The Hunger Games: Mockingjay – Part 2
Director: Francis Lawrence
Writer: Peter Craig, Danny Strong
Based on: Suzanne Collins’ novel (the second half)
Sequel to: The Hunger Games, The Hunger Games: Catching Fire, The Hunger Games: Mockingjay – Part 1
Cast: Jennifer Lawrence, Josh Hutcherson, Liam Hemsworth, Woody Harrelson, Elizabeth Banks, Donald Sutherland, Philip Seymour Hoffman, Julianne Moore, Stanley Tucci, Sam Claflin, Jena Malone, Willow Shields, Paula Malcomson, Mahershala Ali, Jeffrey Wright, Natalie Dormer, Gwendoline Christie
Seen on: 22.11.2015
Plot [with Spoilers for everything up until this part]:
Still reeling from brainwashed Peeta’s (Josh Hutcherson) attack on her, Katniss (Jennifer Lawrence) has no chance of really gathering herself. Instead she shoots promo videos for the rebellion and their cause. As outright war with the Capitol becomes ever more likely, Katniss decides that she has to put an end to things and the only way it will end is if Katniss kills President Snow (Donald Sutherland).
My expectations were pretty low for this final installation in the series since the second half of the last book was the weakest part of the series by far and that was the only thing that was left to bring to the screen. But Mockingjay Part 2 turned out to be better than I expected.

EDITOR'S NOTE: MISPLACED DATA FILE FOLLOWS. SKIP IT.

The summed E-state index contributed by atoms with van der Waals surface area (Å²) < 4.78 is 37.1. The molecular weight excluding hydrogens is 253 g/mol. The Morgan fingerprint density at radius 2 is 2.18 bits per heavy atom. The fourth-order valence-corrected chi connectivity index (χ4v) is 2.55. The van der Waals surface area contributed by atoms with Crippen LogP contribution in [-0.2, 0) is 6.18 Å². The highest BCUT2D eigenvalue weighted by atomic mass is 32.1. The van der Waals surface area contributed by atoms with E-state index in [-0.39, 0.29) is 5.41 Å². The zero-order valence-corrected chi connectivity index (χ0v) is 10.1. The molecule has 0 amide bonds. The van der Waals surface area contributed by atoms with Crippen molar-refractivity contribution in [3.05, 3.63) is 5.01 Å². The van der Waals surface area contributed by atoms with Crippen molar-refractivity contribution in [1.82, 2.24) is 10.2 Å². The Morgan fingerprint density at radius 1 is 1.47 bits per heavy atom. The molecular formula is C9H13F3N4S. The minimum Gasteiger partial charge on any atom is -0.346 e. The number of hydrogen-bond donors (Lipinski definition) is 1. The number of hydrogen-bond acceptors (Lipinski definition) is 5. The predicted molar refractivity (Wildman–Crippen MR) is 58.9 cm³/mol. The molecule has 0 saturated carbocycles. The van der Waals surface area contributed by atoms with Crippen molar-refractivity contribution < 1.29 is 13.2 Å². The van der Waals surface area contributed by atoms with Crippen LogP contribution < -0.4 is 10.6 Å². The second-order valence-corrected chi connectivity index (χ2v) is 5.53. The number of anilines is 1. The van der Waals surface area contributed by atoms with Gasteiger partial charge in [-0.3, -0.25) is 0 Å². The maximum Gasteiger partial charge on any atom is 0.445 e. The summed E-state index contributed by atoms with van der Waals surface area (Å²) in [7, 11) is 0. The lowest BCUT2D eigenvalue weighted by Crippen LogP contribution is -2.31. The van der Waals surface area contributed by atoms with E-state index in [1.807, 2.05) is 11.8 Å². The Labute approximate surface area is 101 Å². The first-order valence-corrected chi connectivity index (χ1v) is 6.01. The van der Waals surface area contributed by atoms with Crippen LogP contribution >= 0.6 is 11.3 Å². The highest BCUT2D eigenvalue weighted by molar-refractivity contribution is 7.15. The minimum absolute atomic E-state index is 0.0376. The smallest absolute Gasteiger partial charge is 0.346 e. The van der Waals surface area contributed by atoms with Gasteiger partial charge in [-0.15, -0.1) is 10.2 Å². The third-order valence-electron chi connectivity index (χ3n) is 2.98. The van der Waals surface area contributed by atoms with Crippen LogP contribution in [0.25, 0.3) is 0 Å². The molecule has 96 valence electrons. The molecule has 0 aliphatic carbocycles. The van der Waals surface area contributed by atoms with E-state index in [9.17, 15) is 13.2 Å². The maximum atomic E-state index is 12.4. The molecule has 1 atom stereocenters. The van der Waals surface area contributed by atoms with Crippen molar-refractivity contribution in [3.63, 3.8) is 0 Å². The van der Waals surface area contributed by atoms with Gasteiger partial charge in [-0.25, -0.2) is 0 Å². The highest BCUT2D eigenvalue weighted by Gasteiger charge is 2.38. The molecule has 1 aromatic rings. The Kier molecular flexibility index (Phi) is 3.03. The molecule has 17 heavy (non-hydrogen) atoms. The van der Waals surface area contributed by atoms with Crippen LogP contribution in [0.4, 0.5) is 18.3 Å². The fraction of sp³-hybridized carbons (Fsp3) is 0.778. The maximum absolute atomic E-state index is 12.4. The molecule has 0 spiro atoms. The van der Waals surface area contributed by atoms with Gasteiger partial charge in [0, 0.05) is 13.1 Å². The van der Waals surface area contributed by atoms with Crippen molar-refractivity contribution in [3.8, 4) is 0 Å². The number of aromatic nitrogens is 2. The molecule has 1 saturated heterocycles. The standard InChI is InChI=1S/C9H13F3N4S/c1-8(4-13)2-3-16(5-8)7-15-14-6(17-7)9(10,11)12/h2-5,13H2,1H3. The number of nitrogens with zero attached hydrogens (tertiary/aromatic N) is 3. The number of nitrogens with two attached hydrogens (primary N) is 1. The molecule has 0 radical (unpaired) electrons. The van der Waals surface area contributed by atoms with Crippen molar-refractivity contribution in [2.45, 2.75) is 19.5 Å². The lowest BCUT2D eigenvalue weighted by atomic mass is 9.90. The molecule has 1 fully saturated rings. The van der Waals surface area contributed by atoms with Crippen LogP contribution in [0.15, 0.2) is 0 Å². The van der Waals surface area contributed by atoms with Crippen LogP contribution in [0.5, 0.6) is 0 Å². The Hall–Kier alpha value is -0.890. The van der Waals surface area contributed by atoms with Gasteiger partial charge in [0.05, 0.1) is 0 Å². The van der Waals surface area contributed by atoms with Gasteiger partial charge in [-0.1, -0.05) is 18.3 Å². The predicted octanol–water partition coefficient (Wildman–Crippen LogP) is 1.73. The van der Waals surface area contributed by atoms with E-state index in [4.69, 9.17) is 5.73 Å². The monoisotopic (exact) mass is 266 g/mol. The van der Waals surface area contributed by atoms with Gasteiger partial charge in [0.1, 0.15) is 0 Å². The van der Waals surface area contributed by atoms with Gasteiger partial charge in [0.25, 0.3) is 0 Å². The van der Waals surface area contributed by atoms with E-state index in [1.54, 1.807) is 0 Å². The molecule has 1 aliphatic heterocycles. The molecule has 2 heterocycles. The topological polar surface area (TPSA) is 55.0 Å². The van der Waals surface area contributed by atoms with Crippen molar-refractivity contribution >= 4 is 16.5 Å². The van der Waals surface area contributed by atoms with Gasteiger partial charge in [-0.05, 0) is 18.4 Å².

Better than expected in this case certainly doesn’t mean that the film is perfect. Much like the second half of the book, Part 2 is too long and I stuggled with my suspense of disbelief. That the entire Capitol is boobietrapped is just too much of a stretch and the film didn’t manage to sell it to me any more than the book did.
But one of the biggest problems the film had was its ending where Katniss becomes reduced to a faded pink copy of herself, a serenely smiling mother. Not that I liked it very much in the book to begin with, but without Katniss’ inner monologue that shows her ambivalence about her own 50s housewifeyness, the ending feels more like a parody than anything else. It certainly doesn’t provide a satisfying end point for a character like Katniss.
That being said, though, the film did keep me engaged for long stretches (especially whenever Peeta and Effie were featured) and the end of the conflict did carry the necessary emotional oomph. The cast is simply great and I loved how they managed to include Philip Seymour Hoffman’s Plutarch, even though it is sometimes pretty obvious that they had to work with archive footage.
And even though the film certainly isn’t great or awesome, altogether it managed to provide a good ending to a big series. I can understand people being disappointed by it but since I was forewarned by the books that the story just gets progressively weaker, I was content with what I got.